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Operation China, Asia Harvest All rights reserved. Used with permission
Map Source: Joshua Project / Global Mapping International
|People Name:||Lalu, Xuzhang|
|Primary Language:||Lalo, Dongshanba|
|Primary Religion:||Ethnic Religions|
|Christian Adherents:||0.00 %|
|Online Audio NT:||No|
|People Cluster:||Tibeto-Burman, other|
|Affinity Bloc:||Tibetan-Himalayan Peoples|
Although they have been officially placed under the Yi nationality in China, the Xuzhang Lalu are different from all other ethnic groups. They possess their own identity, language, and customs. A local government source, the Baoshan Xian Zhi, states, "There are numerous divisions of the Yi in Baoshan County; based on a combination of autonyms [self-names], languages, and distribution, there are five kinds all together." Three of the Yi groups in Baoshan, the book concludes, are legitimate, distinct people groups.
It seems likely that the Xuzhang Lalu were once part of the large and influential Laluo people of Menghua who dominated the region from at least the eighth century AD. For an unknown reason, perhaps as they searched for more arable land, the ancestors of the Xuzhang Lalu migrated westward from the main body of Laluo. After centuries of separation they developed their own language, customs, and identity, although their name is only slightly different from the Laluo today.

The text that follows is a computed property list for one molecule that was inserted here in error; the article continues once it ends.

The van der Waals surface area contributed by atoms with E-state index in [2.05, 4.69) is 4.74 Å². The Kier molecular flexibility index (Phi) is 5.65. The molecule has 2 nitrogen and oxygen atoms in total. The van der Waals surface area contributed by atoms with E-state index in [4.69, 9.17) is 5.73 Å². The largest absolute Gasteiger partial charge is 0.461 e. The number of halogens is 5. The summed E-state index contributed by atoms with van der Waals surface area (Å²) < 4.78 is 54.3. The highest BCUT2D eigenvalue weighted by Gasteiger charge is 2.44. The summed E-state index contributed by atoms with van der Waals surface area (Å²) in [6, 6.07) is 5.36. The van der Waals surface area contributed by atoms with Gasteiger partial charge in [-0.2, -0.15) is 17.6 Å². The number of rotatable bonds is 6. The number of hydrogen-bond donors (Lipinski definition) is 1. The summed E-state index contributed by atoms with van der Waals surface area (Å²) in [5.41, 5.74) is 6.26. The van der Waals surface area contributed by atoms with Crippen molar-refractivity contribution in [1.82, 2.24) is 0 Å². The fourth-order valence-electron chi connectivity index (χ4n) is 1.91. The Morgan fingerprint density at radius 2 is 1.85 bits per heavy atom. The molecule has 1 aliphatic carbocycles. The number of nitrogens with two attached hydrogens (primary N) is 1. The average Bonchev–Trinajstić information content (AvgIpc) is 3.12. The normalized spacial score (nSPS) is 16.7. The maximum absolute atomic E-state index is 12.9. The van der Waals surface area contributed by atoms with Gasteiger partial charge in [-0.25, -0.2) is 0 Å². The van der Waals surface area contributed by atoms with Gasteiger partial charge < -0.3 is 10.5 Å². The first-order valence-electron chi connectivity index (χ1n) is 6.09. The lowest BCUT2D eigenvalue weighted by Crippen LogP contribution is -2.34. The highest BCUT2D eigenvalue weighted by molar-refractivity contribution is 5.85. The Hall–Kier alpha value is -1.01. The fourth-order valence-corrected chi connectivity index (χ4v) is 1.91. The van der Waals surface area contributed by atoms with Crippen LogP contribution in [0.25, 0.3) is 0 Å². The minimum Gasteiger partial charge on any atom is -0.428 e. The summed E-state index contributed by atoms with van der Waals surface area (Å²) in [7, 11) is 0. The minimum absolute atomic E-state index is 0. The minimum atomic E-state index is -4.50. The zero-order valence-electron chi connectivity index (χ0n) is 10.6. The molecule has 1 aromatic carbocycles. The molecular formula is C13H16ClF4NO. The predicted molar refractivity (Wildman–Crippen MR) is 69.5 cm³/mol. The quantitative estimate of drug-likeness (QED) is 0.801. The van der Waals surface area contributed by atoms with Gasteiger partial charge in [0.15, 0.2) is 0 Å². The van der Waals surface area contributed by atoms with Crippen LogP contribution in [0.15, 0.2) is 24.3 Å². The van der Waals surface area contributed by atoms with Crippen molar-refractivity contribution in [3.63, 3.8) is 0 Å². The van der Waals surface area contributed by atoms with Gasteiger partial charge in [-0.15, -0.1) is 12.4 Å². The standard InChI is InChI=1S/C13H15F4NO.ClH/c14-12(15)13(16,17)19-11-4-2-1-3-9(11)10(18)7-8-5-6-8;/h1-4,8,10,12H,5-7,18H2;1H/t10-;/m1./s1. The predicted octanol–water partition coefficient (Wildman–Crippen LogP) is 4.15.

Every year during the sixth and seventh months of the lunar calendar, activities known as the Flower Street Festival are organized in some Lalu communities. "On these occasions, people from all over the district come to an open area on a mountain peak. ... The young boys and girls participate in singing and dancing. Should a boy wish to pursue a certain girl, he will throw a white handkerchief at her. If the girl is willing to take him as a boyfriend, she will indicate this by picking the handkerchief up."
When a Lalu man dies, his relatives hold a feast of mourning which they call za. "A pig or sheep is sacrificed in the doorway. ... The nearer kindred, on hearing of the death of a relative, take a fowl and strangle it. ... The mourner then proceeds to his house and sticks the fowl near the head of the corpse as an offering." This ritual represents the beliefs of the Xuzhang Lalu, which are a combination of spirit worship and ancestor worship.
Although Baoshan County contains a number of Lisu and Jingpo Christians, they have not been able to take the gospel to most Xuzhang Lalu because of communication barriers.